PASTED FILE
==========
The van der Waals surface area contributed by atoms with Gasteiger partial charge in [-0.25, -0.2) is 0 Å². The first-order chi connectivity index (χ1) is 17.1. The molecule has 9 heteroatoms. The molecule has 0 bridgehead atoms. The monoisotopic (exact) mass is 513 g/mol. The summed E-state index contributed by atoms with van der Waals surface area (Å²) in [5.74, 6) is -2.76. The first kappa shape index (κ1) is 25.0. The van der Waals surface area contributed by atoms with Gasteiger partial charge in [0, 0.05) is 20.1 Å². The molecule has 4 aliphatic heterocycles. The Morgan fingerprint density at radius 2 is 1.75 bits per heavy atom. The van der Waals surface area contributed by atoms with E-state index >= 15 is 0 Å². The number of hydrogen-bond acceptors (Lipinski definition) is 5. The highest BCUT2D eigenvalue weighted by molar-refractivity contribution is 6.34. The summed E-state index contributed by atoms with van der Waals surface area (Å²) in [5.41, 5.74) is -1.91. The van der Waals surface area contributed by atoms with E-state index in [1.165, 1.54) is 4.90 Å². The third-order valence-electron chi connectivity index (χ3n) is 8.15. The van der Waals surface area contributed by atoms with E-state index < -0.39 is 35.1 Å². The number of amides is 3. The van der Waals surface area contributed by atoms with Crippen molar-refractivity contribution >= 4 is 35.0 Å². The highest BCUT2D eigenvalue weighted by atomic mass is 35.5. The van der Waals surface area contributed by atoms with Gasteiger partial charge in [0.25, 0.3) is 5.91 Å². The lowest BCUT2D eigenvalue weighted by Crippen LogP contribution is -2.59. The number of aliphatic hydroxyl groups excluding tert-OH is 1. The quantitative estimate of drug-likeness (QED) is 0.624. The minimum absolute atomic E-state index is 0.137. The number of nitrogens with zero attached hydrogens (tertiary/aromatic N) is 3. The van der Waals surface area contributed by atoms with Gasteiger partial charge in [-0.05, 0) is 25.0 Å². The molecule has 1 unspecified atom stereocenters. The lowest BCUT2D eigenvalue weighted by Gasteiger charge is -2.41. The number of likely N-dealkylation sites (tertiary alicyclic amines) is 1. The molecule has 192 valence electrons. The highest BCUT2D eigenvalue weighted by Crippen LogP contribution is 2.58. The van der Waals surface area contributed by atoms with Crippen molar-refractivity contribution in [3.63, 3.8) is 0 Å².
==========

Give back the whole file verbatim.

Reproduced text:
The van der Waals surface area contributed by atoms with Gasteiger partial charge in [-0.25, -0.2) is 0 Å². The first-order chi connectivity index (χ1) is 17.1. The molecule has 9 heteroatoms. The molecule has 0 bridgehead atoms. The monoisotopic (exact) mass is 513 g/mol. The summed E-state index contributed by atoms with van der Waals surface area (Å²) in [5.74, 6) is -2.76. The first kappa shape index (κ1) is 25.0. The van der Waals surface area contributed by atoms with Gasteiger partial charge in [0, 0.05) is 20.1 Å². The molecule has 4 aliphatic heterocycles. The Morgan fingerprint density at radius 2 is 1.75 bits per heavy atom. The van der Waals surface area contributed by atoms with E-state index >= 15 is 0 Å². The number of hydrogen-bond acceptors (Lipinski definition) is 5. The highest BCUT2D eigenvalue weighted by molar-refractivity contribution is 6.34. The summed E-state index contributed by atoms with van der Waals surface area (Å²) in [5.41, 5.74) is -1.91. The van der Waals surface area contributed by atoms with E-state index in [1.165, 1.54) is 4.90 Å². The third-order valence-electron chi connectivity index (χ3n) is 8.15. The van der Waals surface area contributed by atoms with E-state index < -0.39 is 35.1 Å². The number of amides is 3. The van der Waals surface area contributed by atoms with Crippen molar-refractivity contribution >= 4 is 35.0 Å². The highest BCUT2D eigenvalue weighted by atomic mass is 35.5. The van der Waals surface area contributed by atoms with Gasteiger partial charge in [0.25, 0.3) is 5.91 Å². The lowest BCUT2D eigenvalue weighted by Crippen LogP contribution is -2.59. The number of aliphatic hydroxyl groups excluding tert-OH is 1. The quantitative estimate of drug-likeness (QED) is 0.624. The minimum absolute atomic E-state index is 0.137. The number of nitrogens with zero attached hydrogens (tertiary/aromatic N) is 3. The van der Waals surface area contributed by atoms with Gasteiger partial charge in [-0.05, 0) is 25.0 Å². The molecule has 1 unspecified atom stereocenters. The lowest BCUT2D eigenvalue weighted by Gasteiger charge is -2.41. The number of likely N-dealkylation sites (tertiary alicyclic amines) is 1. The molecule has 192 valence electrons. The highest BCUT2D eigenvalue weighted by Crippen LogP contribution is 2.58. The van der Waals surface area contributed by atoms with Crippen molar-refractivity contribution in [3.63, 3.8) is 0 Å².